The role of morals in three-player ultimatum games
Francesco Fallucchi () and
No 16-05R, Working Paper series, University of East Anglia, Centre for Behavioural and Experimental Social Science (CBESS) from School of Economics, University of East Anglia, Norwich, UK.
We experimentally investigate the role of responders' moral concerns in three-player ultimatum bargaining. In our experiment, proposers can increase their share of the pie at the expenses of an NGO that conducts humanitarian aid in emergency areas. We find that responders are not willing to engage in 'immoral' transactions only when fully informed about proposers' behavior toward the NGO. Under complete information, their willingness to reject offers increases with the strength of the harm to the NGO. Moreover, the possibility to nullify the effects of the negative externality through rejection further increases their willingness to reject. We show that the latter result is better explained by a model of consequentialist moral concerns toward the NGO rather than deontological morality about own actions.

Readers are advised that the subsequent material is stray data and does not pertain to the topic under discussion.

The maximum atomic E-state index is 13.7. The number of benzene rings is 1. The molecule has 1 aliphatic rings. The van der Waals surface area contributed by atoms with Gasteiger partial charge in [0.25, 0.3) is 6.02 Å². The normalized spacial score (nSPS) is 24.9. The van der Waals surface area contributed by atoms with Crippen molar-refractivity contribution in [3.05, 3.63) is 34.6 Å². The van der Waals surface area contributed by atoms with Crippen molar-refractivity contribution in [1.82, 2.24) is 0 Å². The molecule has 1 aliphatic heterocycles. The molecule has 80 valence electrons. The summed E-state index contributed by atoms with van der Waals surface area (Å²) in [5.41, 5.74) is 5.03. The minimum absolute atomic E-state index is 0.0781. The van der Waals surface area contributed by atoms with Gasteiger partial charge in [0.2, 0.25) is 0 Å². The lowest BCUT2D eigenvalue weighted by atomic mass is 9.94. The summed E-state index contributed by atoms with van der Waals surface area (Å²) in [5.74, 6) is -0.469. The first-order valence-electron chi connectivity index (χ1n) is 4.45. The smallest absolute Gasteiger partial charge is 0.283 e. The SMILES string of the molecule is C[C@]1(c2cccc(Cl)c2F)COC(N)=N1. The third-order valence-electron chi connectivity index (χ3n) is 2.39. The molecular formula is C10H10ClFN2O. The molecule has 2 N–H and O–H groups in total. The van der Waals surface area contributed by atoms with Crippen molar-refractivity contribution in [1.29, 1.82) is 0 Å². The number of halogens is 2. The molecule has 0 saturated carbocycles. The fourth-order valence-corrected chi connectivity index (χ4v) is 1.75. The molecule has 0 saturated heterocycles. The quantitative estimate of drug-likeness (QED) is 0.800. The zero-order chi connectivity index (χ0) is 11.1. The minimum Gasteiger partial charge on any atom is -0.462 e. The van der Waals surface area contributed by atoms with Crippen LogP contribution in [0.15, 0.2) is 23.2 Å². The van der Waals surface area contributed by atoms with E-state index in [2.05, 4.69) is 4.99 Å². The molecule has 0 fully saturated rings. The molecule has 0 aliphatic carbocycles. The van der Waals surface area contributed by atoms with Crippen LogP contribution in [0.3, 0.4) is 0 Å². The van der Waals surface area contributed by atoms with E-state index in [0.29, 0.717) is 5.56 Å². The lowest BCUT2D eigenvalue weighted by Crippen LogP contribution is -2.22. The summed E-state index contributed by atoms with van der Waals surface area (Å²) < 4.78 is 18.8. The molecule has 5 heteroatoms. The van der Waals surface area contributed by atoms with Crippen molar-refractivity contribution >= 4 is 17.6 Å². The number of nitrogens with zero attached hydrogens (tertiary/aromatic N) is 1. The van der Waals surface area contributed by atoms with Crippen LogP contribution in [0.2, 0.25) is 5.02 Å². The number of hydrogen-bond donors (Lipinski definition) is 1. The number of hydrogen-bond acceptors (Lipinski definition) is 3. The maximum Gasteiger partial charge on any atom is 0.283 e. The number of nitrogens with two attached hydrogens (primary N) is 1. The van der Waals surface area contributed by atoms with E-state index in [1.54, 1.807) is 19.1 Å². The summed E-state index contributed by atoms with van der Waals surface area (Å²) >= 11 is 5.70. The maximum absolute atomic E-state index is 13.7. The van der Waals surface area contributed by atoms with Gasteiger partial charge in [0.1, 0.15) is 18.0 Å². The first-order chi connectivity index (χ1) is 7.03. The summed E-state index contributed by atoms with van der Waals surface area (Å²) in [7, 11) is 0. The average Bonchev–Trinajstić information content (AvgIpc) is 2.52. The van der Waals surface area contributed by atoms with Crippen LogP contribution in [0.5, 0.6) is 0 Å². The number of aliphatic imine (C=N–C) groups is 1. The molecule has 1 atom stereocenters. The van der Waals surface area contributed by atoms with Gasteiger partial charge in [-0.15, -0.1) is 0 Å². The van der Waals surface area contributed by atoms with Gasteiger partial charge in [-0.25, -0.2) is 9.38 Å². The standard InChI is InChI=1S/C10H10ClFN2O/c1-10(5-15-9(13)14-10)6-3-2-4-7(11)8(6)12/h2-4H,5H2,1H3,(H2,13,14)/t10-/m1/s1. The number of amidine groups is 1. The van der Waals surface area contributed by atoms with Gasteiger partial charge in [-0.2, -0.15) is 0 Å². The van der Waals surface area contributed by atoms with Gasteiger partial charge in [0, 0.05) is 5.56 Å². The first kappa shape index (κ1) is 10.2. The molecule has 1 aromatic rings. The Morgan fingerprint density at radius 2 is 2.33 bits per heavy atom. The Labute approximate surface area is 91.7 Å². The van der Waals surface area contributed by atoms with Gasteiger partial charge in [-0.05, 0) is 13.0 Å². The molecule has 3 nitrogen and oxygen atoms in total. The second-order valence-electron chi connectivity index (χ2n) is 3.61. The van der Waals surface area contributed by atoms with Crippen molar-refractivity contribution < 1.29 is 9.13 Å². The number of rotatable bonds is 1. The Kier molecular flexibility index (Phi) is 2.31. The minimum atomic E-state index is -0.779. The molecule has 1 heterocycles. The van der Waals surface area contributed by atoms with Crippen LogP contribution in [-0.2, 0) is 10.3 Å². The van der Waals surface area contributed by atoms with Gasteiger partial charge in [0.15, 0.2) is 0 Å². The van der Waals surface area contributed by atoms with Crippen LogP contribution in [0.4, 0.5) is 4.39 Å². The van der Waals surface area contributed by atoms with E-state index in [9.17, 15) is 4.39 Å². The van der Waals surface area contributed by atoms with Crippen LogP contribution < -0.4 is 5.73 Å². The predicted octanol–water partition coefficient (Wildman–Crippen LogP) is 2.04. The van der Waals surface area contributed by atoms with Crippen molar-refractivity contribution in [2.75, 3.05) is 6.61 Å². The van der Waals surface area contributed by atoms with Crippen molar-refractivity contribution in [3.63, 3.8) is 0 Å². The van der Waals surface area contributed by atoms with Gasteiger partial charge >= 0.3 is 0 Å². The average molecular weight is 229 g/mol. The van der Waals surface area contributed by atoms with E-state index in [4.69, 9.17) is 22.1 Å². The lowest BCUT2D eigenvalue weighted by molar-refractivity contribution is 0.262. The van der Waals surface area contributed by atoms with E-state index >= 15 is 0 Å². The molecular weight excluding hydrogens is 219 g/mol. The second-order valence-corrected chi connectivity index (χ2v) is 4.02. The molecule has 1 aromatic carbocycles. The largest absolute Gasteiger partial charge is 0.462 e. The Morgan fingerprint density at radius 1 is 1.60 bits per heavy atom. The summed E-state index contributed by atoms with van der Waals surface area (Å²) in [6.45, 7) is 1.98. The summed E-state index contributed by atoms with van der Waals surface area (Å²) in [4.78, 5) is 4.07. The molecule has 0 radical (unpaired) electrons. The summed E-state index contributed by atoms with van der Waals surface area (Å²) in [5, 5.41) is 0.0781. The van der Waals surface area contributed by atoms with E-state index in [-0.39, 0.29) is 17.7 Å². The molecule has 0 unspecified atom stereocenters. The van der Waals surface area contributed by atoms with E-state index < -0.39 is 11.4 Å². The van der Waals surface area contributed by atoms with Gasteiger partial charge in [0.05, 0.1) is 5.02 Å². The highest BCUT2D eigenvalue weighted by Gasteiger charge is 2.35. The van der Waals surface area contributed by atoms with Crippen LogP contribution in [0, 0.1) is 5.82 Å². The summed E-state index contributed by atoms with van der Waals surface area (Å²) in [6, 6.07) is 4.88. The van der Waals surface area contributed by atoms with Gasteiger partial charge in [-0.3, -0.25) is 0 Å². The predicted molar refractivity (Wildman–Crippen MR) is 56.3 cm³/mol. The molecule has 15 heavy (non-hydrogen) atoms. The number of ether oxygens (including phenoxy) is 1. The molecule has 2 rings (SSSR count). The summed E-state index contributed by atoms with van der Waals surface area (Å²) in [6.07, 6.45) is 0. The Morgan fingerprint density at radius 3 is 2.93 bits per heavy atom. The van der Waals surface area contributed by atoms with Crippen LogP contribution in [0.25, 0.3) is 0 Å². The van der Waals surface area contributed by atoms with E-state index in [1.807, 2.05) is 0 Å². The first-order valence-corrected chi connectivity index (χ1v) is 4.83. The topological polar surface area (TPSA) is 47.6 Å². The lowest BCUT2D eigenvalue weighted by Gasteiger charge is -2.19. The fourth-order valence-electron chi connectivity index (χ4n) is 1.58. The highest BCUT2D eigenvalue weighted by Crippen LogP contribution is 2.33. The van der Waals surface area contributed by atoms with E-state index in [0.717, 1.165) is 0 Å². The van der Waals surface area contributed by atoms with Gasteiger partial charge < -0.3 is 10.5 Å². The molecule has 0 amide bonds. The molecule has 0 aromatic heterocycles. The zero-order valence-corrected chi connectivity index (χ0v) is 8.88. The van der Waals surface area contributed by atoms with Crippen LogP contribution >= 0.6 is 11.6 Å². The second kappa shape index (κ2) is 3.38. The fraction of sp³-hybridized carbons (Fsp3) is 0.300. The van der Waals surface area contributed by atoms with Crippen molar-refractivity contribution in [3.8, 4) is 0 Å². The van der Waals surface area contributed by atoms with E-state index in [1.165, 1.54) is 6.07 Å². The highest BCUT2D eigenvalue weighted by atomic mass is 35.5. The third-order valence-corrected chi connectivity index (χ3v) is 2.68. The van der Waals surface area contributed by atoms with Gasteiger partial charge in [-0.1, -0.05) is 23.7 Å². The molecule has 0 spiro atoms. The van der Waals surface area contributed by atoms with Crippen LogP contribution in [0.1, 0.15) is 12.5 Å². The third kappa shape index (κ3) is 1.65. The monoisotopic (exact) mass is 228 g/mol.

Keywords: three-player ultimatum game; moral reasoning; experiment (search for similar items in EconPapers)
JEL-codes: C72 C91 D6 (search for similar items in EconPapers)
New Economics Papers: this item is included in nep-cbe, nep-exp, nep-gth, nep-hpe and nep-soc
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Journal Article: The role of morals in three-player ultimatum games (2019)
Working Paper: The Role of Morals in Three-Player Ultimatum Games (2018)
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